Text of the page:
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Articles in regional publications that pertain to a wide range of North Carolina-related topics.

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3 results for Architecture--Greenville
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Record #:
23710
Author(s):
Abstract:
The Greenville Bus Station sits on Fifth Street, closed, neglected and bereft. Few realize that this building is the only extant example of the late 1930’s style of architecture known as “Streamline” or “Art-Moderne” in downtown Greenville. By 1935, the Carolina Coach Company and other lines had several buses a day coming through Greenville. The bus station then was at Pleasant’s College Store, the corner of Fifth and Reade Streets. By 1940, Dr. William I. Wooten (1893-1943) proposed to build a bus station on his property at the corner of Greene and Fifth Streets. After many delays, Wooten built the bus station and it opened in April 1942. It was hoped the building would be restored back to its original glory and become a landmark among Greenville’s treasured architectural legacy.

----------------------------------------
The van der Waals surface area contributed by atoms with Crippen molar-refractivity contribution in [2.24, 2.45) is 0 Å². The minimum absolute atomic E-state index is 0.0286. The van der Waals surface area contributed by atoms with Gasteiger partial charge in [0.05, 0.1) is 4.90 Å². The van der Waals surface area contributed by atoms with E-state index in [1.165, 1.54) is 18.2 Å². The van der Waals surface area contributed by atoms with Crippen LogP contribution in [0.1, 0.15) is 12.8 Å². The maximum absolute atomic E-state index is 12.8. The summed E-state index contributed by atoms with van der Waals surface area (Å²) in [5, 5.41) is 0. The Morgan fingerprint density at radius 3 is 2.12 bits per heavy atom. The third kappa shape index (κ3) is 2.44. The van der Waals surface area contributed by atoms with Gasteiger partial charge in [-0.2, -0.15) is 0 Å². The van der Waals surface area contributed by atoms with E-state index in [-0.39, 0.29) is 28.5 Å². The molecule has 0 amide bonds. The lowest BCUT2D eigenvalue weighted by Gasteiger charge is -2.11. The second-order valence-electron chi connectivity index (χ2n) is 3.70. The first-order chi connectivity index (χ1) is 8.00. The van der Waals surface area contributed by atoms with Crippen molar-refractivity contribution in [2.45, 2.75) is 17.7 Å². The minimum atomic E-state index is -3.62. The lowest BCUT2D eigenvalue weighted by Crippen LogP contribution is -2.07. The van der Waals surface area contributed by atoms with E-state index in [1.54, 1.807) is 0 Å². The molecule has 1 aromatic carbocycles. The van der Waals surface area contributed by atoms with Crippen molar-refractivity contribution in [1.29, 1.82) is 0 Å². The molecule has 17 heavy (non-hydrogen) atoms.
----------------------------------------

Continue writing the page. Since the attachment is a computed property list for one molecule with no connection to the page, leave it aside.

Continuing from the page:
Record #:
36213
Author(s):
Abstract:
A building on Dickinson Avenue got a renovation in purpose and style as The Lofts. Built as a wholesale grocery store by the Hooker family in 1916, it became a loft style apartment complex in 2014. The interior and exterior photos showcase modern day conveniences coexisting with a nearly century old brick and woodwork structure.
Source:
Greenville Times (NoCar Oversize F264 G72 G77), Vol. Issue , Dec 2014/Jan 2015 , p16-23
Record #:
36220
Author(s):
Abstract:
Ayden’s George Snyder captured French and Japanese influences in furniture and wallpaper murals. Among the descriptions of his works, capturing a broader view of history, were details of his personal history, which revealed a lifelong and intergenerational passion for art.
Source:
Greenville Times (NoCar Oversize F264 G72 G77), Vol. Issue , April/May 2015, p30-38